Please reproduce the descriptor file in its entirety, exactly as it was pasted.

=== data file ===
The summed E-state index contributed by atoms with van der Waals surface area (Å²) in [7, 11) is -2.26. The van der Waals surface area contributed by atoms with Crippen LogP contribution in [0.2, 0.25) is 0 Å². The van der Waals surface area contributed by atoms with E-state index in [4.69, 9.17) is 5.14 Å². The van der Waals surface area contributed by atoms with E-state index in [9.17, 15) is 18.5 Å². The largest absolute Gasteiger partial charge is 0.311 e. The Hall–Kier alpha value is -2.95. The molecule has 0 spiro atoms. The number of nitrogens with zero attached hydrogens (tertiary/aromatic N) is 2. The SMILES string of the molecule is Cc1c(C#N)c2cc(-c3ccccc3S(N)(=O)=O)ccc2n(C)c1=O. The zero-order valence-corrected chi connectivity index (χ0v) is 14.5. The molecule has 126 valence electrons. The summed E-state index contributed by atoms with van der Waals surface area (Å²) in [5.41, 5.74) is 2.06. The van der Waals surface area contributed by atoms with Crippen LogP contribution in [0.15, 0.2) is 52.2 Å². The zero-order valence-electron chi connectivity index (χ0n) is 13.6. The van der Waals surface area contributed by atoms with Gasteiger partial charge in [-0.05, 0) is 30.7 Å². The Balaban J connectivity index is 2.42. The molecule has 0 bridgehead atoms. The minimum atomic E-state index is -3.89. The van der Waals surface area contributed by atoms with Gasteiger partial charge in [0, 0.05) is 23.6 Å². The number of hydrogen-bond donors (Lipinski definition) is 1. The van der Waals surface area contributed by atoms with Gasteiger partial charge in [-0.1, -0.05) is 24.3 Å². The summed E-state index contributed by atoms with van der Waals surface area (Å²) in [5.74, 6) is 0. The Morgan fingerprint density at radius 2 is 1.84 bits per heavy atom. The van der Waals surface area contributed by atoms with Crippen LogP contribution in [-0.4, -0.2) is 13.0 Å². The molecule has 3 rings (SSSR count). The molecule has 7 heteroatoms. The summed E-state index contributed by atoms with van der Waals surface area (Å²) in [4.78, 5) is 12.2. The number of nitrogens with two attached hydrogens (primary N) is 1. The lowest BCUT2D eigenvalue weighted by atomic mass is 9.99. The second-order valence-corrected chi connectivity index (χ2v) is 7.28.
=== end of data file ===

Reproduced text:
The summed E-state index contributed by atoms with van der Waals surface area (Å²) in [7, 11) is -2.26. The van der Waals surface area contributed by atoms with Crippen LogP contribution in [0.2, 0.25) is 0 Å². The van der Waals surface area contributed by atoms with E-state index in [4.69, 9.17) is 5.14 Å². The van der Waals surface area contributed by atoms with E-state index in [9.17, 15) is 18.5 Å². The largest absolute Gasteiger partial charge is 0.311 e. The Hall–Kier alpha value is -2.95. The molecule has 0 spiro atoms. The number of nitrogens with zero attached hydrogens (tertiary/aromatic N) is 2. The SMILES string of the molecule is Cc1c(C#N)c2cc(-c3ccccc3S(N)(=O)=O)ccc2n(C)c1=O. The zero-order valence-corrected chi connectivity index (χ0v) is 14.5. The molecule has 126 valence electrons. The summed E-state index contributed by atoms with van der Waals surface area (Å²) in [5.41, 5.74) is 2.06. The van der Waals surface area contributed by atoms with Crippen LogP contribution in [0.15, 0.2) is 52.2 Å². The zero-order valence-electron chi connectivity index (χ0n) is 13.6. The van der Waals surface area contributed by atoms with Gasteiger partial charge in [-0.05, 0) is 30.7 Å². The Balaban J connectivity index is 2.42. The molecule has 0 bridgehead atoms. The minimum atomic E-state index is -3.89. The van der Waals surface area contributed by atoms with Gasteiger partial charge in [0, 0.05) is 23.6 Å². The number of hydrogen-bond donors (Lipinski definition) is 1. The van der Waals surface area contributed by atoms with Gasteiger partial charge in [-0.1, -0.05) is 24.3 Å². The summed E-state index contributed by atoms with van der Waals surface area (Å²) in [5.74, 6) is 0. The Morgan fingerprint density at radius 2 is 1.84 bits per heavy atom. The van der Waals surface area contributed by atoms with Crippen LogP contribution in [-0.4, -0.2) is 13.0 Å². The molecule has 3 rings (SSSR count). The molecule has 7 heteroatoms. The summed E-state index contributed by atoms with van der Waals surface area (Å²) in [4.78, 5) is 12.2. The number of nitrogens with two attached hydrogens (primary N) is 1. The lowest BCUT2D eigenvalue weighted by atomic mass is 9.99. The second-order valence-corrected chi connectivity index (χ2v) is 7.28.